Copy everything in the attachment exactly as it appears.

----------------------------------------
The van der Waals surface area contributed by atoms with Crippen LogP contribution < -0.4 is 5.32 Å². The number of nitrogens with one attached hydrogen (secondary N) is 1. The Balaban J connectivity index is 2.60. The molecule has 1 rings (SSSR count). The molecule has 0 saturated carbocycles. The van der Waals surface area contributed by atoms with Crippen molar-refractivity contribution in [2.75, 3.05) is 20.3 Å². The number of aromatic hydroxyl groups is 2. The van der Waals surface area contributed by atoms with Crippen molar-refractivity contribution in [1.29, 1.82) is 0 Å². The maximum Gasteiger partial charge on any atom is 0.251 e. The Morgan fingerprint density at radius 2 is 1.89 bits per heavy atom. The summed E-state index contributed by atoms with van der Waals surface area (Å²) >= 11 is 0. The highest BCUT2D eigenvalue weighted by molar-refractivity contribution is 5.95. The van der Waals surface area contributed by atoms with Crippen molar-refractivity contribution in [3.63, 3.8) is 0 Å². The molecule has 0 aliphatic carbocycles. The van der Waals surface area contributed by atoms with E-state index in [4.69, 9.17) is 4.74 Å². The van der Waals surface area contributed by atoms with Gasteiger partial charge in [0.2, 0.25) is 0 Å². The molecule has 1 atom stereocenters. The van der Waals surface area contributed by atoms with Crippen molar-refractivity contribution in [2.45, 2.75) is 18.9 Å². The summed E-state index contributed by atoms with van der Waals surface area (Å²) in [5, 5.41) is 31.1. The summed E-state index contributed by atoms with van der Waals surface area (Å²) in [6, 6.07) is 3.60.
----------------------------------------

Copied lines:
The van der Waals surface area contributed by atoms with Crippen LogP contribution < -0.4 is 5.32 Å². The number of nitrogens with one attached hydrogen (secondary N) is 1. The Balaban J connectivity index is 2.60. The molecule has 1 rings (SSSR count). The molecule has 0 saturated carbocycles. The van der Waals surface area contributed by atoms with Crippen molar-refractivity contribution in [2.75, 3.05) is 20.3 Å². The number of aromatic hydroxyl groups is 2. The van der Waals surface area contributed by atoms with Crippen molar-refractivity contribution in [1.29, 1.82) is 0 Å². The maximum Gasteiger partial charge on any atom is 0.251 e. The Morgan fingerprint density at radius 2 is 1.89 bits per heavy atom. The summed E-state index contributed by atoms with van der Waals surface area (Å²) >= 11 is 0. The highest BCUT2D eigenvalue weighted by molar-refractivity contribution is 5.95. The van der Waals surface area contributed by atoms with Crippen molar-refractivity contribution in [3.63, 3.8) is 0 Å². The molecule has 0 aliphatic carbocycles. The van der Waals surface area contributed by atoms with E-state index in [4.69, 9.17) is 4.74 Å². The van der Waals surface area contributed by atoms with Gasteiger partial charge in [0.2, 0.25) is 0 Å². The molecule has 1 atom stereocenters. The van der Waals surface area contributed by atoms with Crippen molar-refractivity contribution in [2.45, 2.75) is 18.9 Å². The summed E-state index contributed by atoms with van der Waals surface area (Å²) in [5, 5.41) is 31.1. The summed E-state index contributed by atoms with van der Waals surface area (Å²) in [6, 6.07) is 3.60.